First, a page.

From raising funds for war memorials to participating in American Junior Red Cross clubs, students even in the early days of the Davis School District felt the impact of war.
Those associations with war continue today as students write letters to troops in Iraq and Afghanistan, collect supplies for members of the military to distribute overseas, and watch parents and teachers deploy.
Across the county this week, schools are celebrating the veterans in their community with performances and special recognitions.
Clearfield residents will be seeing red, white and blue Friday as students at North Davis Junior High place flags around the school. For that school, the recognition has run throughout the week with assemblies, collecting supplies and writing thank-you cards.
Clearfield High School will also have a special celebration as it recognizes Lt. Col. Jay C. Hess, the founder of the JROTC at that school. Hess was a five-year POW during the Vietnam War. Several elementary schools plan flag-raising ceremonies and performances of patriotic songs. Orchard Elementary will even serve lunch to veterans in their community.
The Davis School District will also recognize those in its ranks who have served their country. Centennial event organizer Suzanne Cottrell has gathered information from more than 115 employees. She said they represent every branch of the military and have served all over the world. The veterans serve in just about every capacity in the district, from teachers to administrators, bus drivers to custodians, and computer technology specialists to maintenance technicians.
During the regular Board of Education meeting at 5:30 p.m. Tuesday, each will be awarded a Centennial pin and certificate to thank them for their service.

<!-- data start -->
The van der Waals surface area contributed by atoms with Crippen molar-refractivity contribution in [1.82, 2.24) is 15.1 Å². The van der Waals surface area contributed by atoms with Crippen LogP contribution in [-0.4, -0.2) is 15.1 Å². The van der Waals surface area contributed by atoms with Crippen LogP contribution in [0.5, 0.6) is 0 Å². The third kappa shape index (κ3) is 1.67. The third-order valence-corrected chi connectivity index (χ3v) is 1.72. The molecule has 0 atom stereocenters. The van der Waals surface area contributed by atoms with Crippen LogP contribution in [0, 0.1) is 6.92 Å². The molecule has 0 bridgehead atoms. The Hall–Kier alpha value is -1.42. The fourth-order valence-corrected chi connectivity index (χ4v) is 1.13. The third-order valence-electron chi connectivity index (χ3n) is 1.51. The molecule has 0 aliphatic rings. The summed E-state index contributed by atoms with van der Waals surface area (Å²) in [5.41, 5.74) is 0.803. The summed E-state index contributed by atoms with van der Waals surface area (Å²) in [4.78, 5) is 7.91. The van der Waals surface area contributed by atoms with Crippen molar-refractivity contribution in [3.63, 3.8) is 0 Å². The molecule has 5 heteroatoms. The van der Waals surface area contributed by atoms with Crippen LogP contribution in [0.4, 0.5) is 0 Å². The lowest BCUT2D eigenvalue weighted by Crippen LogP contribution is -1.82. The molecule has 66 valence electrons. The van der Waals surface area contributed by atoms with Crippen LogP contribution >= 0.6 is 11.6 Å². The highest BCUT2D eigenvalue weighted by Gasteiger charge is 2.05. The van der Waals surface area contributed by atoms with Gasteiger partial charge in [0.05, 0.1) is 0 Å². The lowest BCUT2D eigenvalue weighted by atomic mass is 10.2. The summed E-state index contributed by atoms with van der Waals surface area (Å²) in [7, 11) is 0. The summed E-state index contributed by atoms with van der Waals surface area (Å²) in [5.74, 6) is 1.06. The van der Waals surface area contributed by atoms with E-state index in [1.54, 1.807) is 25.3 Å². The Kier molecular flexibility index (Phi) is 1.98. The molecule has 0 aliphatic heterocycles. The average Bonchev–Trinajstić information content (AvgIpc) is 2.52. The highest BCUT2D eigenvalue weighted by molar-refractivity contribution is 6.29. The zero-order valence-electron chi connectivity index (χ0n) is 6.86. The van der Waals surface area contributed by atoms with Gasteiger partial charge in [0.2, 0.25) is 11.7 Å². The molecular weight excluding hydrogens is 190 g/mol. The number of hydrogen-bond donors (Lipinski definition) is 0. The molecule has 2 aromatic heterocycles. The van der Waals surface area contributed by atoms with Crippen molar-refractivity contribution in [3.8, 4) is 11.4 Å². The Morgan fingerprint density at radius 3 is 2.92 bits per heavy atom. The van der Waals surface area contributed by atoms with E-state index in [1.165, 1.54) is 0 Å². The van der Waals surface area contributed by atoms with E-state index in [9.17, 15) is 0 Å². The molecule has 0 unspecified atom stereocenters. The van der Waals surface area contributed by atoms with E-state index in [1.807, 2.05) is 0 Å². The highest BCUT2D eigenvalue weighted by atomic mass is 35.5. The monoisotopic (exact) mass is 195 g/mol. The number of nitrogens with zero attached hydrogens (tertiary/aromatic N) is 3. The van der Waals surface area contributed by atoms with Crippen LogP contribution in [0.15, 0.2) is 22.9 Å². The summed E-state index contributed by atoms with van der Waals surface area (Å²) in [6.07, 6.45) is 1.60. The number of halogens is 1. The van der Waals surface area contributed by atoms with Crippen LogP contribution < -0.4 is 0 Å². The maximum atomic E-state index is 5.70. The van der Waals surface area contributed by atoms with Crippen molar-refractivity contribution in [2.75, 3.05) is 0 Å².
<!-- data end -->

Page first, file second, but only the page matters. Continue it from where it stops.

War has been a part of the Davis School District almost since its creation on July 17, 1911.
Following the Spanish-American War and World War I, curriculum was created to specifically focus on patriotism. It was at that time that American Junior Red Cross groups began to form. They provided community service and focused on patriotism.
As early as 1936, students petitioned the Board of Education to allow them to establish a high school ROTC program. Permission was not granted at that time, but students continued to pursue the idea until the outbreak of World War II.
Wars also caused population fluctuations in district schools. Just before World War II, the student population shifted downward. However, during the war, with defense plants being built at Hill Field -- now Hill Air Force Base -- and Clearfield, the student population began to increase.
Government representatives warned the superintendent that those defense plants were permanent structures and would bring families to the area. District leaders met with federal officials to seek financial help in building schools in the northern area of the county.
Hill Field also reduced the number of male teachers serving in the district. Before World War II, many left teaching positions to work for higher wages in the defense industry. When Pearl Harbor was bombed, male teachers became a scarcity as men under 38 were drafted into the war effort.
The shortage of male teachers forced the district to relax its policy regarding married female teachers. Previously, married women could only substitute teach. Married women whose husbands were part of the war effort were given permission to teach.
The effects of World War II were felt by Davis County for many years. In 1942, the first year federally connected students entered the district, there were 241 new students. The next year, there were 831 new students. By 1945, there were about 6,088 students attending Davis School District schools. Ten years after the war, the school population had doubled.
And that growth continues today with nearly 68,000 students being educated in Davis School District schools. The district grew by more than 1,700 students just in the last year.
While that growth may not be as affected by war as it was in 1945, some of it can still be attributed to the location of Hill Air Force Base within the county's borders.
Students also continue to feel the impact of war. Many know someone who has been deployed.
Shauna Lund is the Communication Specialist for the Davis School District. Historical information courtesy of histories written by Les Foy and Glen M. Leonard. For more about the Centennial Celebration, go to www.davis.k12.ut.us/dsd/centennial